1911, 21st June  School closed for Coronation. (George V).

1921, 9th June  School visit to Farleigh Castle. (first one mentioned)

1923, 26th April  Wedding of Prince Albert, Duke of York. (to the present Queen Mother)

1928, 23rd May  Half holiday. Area Sports at Trowbridge (first mention)


The following references to attendance from the school log give us in their own inimitable way, quite an insight into the life of the times:


  • 28th Feb. – An epidemic of chicken pox is affecting attendance.
  • 9th March – Several boys under 11 are away bird scaring.
  • 9th Oct. – The gathering of acorns (masking) is affecting the attendance.


  • 8th Jan. – Numbers in the Infants’ class very low owing to an epidemic of whooping cough.
  • 18th Jan. – A thin school owing to the cold weather and the snow.
  • 9th April – Attendance in the Infants’ class is still very meager; some of the children have not yet recovered from the whooping cough.
  • 9th July – Pea picking and hay making is affecting the attendance especially in the upper standards.
  • 6th Sept. – Westbury “Sheep Fair”. Attendance very meager.
  • 23rd Nov.No fewer than 9 families absent through measles.
  • 24th NovOut of 53 children on the Infant Register only 13 present.
  • 2nd Dec. – Advised by Dr. Reade, the Managers have decided to close the school for a week.


  • 26th April – Mr. Hall (newly appointed Attendance Officer) visited and examined registers. He expressed surprise at the low percentage of attendance. In the district he has left the percentage was from 90 to 92 whilst in our school last month was 72.
  • 9th May – Mr. Fall visited and took the names of 4 children, who had been absent for several days gathering dandelions.
  • 16th May – Mr. Hall visited. Wednesday being Frome Market, the attendance on that day used to be the worst in the week; now it is the best as Mr. Hall generally visits on that day.
  • 15th Sept. – Blackberrying and potato gathering are affecting the attendance.
  • 26th Oct. – Of 14 boys in the 4th Standard only 6 are present; several of the others are beating out pheasants for Mr. Laverton.
  • 1901, 5th Sept. – At the end of the month all the children who have made full attendance will be allowed to stay for the Magic Lantern entertainment. This has had a wonderful effect and has greatly imp- roved the attendance.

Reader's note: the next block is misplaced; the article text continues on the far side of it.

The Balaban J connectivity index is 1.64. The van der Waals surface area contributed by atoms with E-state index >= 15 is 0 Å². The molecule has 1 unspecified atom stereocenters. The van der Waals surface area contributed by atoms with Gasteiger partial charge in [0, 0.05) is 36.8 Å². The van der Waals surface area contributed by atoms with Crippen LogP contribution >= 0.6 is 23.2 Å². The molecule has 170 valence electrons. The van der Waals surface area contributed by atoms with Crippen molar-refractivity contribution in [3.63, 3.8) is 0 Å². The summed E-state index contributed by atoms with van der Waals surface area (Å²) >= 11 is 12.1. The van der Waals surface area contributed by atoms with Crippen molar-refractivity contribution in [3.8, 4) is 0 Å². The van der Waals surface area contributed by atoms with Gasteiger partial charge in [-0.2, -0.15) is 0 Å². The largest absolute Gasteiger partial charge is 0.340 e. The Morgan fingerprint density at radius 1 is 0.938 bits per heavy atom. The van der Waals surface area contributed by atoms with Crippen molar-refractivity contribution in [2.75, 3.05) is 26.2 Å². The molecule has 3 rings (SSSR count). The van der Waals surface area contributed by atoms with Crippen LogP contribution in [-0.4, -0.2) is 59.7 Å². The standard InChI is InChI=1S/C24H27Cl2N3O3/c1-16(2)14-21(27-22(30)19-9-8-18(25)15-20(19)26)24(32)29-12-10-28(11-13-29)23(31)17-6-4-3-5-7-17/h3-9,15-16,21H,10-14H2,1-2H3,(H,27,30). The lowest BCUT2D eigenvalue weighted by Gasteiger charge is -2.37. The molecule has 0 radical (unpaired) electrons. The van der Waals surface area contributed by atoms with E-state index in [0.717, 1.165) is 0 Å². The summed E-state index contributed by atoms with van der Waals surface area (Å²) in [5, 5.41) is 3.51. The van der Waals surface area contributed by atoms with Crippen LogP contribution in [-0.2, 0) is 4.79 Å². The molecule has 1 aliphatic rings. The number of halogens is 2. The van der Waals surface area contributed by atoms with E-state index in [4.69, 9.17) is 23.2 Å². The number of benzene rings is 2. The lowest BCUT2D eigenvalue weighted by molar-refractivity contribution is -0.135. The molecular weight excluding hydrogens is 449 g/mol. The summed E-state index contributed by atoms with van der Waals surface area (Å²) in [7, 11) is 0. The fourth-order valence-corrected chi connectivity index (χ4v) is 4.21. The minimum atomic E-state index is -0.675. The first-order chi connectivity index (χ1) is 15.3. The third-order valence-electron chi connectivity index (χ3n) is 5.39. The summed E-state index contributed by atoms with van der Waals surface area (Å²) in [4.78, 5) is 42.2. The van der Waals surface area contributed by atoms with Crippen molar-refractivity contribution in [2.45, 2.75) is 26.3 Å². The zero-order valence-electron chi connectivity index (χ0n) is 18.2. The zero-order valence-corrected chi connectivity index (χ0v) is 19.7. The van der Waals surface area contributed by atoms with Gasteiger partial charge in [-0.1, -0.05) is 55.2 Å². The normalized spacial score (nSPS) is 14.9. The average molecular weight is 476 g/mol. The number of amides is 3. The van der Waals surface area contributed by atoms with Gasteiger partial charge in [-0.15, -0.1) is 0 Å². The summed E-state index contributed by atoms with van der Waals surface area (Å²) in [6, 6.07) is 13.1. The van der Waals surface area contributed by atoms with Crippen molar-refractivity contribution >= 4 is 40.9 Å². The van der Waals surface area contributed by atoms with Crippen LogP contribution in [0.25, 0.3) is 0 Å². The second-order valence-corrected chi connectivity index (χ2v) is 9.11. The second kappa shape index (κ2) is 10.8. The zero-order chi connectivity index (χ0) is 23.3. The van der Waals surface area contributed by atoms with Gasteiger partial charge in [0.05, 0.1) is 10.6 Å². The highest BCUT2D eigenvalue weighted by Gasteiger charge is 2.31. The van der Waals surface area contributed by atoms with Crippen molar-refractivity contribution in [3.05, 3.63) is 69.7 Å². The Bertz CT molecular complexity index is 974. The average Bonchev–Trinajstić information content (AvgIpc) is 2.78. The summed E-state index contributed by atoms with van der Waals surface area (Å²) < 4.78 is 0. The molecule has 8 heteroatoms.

• 1903, 11th Sept. – Many children are kept at home today to gather firewood from the wood, so much having fallen yesterday.
  • 1904, 20th Jan. – I have bought a football for the boys and also obtained permission for the class who makes best attendance to go into a field belonging to Mr. Jones once a week. This has greatly improved the attendance.
  • 1930, 4th July – Eureka. All children present this morning.
  • 1940, 1st Feb. – Numbers on registers 46 + 1 evacuee. Afternoon session attendance, 11 including 1 evacuee.

School during the First World War (from the log book)


  • 17th Sept. – Exhibition of flowers and vegetables from the school gardens in aid of the Red Cross Society. A sum of £4/10/0 has been raised and sent to Headquarters.
  • 2nd Dec. – Holiday. School Entertainment on behalf of Belgian Relief Fund. Realised £5. 5. 9.


  • 14th Sept. – The School was closed today by permission of Managers to enable the children to witness the inspection of the 26th Division by Major General Pagett previously to their departure for the front.
  • 8th Nov. – National Egg Collection. The children brought 38 eggs to school today to be sent to ours wounded soldiers and sailors. A collection of eggs will be made each week.
  • 29th Nov. – Sent 8/6 from Scholars towards our sailors and soldiers Xmas presents.


  • 24th Oct. – The boys and girls are busy each day in their spare time collecting horse chestnuts and acorns the request of the Director.
  • 15th Nov. – 31 bushels of acorns sent to the Cordite Factory near Wimbourne.


  • 17th Oct. – During the autumn, school was closed for several afternoons for the scholars to go blackberry picking. Up until 18th October 664 lbs. of blackberries were picked for which a claim of £8. 6. 2. was made. I am pleased to hear that Arthur Collier, an old scholar of this school, has won the D.C.M. Also Willie Newnham has won the Military Medal.


  • 30th June – At the opening of the school the children sang a verse of the National Anthem after my address on the signing of the Peace Treaty which took place on Saturday, 28th June at Versailles.